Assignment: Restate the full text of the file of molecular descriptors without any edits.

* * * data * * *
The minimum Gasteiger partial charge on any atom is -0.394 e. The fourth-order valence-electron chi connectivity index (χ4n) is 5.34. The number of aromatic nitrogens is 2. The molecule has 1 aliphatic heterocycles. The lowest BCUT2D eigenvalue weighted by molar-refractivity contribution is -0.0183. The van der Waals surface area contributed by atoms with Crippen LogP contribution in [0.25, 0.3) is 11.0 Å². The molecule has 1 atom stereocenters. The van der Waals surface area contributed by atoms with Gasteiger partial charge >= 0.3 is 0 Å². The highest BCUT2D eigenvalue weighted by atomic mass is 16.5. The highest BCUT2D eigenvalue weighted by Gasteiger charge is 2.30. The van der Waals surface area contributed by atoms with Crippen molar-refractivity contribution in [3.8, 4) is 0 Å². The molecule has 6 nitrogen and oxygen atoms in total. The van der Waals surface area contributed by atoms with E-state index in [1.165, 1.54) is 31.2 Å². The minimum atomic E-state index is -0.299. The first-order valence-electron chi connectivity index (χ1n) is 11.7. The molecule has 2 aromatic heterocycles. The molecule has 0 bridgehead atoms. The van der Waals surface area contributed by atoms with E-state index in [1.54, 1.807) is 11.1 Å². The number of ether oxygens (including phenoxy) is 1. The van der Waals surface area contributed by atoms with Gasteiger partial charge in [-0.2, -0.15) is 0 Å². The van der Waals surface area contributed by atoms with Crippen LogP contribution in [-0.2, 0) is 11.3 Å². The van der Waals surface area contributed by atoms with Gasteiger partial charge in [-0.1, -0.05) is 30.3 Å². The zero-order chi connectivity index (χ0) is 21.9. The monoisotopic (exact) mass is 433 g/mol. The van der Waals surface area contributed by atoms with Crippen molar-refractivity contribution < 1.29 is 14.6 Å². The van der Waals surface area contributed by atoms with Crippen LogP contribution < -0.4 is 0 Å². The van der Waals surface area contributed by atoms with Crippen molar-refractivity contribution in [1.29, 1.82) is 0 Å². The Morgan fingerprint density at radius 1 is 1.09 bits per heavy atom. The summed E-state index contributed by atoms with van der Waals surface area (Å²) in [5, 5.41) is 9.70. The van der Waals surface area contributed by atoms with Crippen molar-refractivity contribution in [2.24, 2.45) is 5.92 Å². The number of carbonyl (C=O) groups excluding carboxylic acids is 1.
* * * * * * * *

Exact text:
The minimum Gasteiger partial charge on any atom is -0.394 e. The fourth-order valence-electron chi connectivity index (χ4n) is 5.34. The number of aromatic nitrogens is 2. The molecule has 1 aliphatic heterocycles. The lowest BCUT2D eigenvalue weighted by molar-refractivity contribution is -0.0183. The van der Waals surface area contributed by atoms with Crippen LogP contribution in [0.25, 0.3) is 11.0 Å². The molecule has 1 atom stereocenters. The van der Waals surface area contributed by atoms with Gasteiger partial charge >= 0.3 is 0 Å². The highest BCUT2D eigenvalue weighted by atomic mass is 16.5. The highest BCUT2D eigenvalue weighted by Gasteiger charge is 2.30. The van der Waals surface area contributed by atoms with Crippen molar-refractivity contribution in [3.8, 4) is 0 Å². The molecule has 6 nitrogen and oxygen atoms in total. The van der Waals surface area contributed by atoms with E-state index in [1.165, 1.54) is 31.2 Å². The minimum atomic E-state index is -0.299. The first-order valence-electron chi connectivity index (χ1n) is 11.7. The molecule has 2 aromatic heterocycles. The molecule has 0 bridgehead atoms. The van der Waals surface area contributed by atoms with E-state index in [1.54, 1.807) is 11.1 Å². The number of ether oxygens (including phenoxy) is 1. The van der Waals surface area contributed by atoms with Gasteiger partial charge in [-0.2, -0.15) is 0 Å². The van der Waals surface area contributed by atoms with Crippen LogP contribution in [-0.2, 0) is 11.3 Å². The van der Waals surface area contributed by atoms with Gasteiger partial charge in [-0.1, -0.05) is 30.3 Å². The zero-order chi connectivity index (χ0) is 21.9. The monoisotopic (exact) mass is 433 g/mol. The van der Waals surface area contributed by atoms with Crippen molar-refractivity contribution < 1.29 is 14.6 Å². The van der Waals surface area contributed by atoms with Crippen LogP contribution < -0.4 is 0 Å². The van der Waals surface area contributed by atoms with Crippen molar-refractivity contribution in [1.29, 1.82) is 0 Å². The Morgan fingerprint density at radius 1 is 1.09 bits per heavy atom. The summed E-state index contributed by atoms with van der Waals surface area (Å²) in [5, 5.41) is 9.70. The van der Waals surface area contributed by atoms with Crippen molar-refractivity contribution in [2.24, 2.45) is 5.92 Å². The number of carbonyl (C=O) groups excluding carboxylic acids is 1.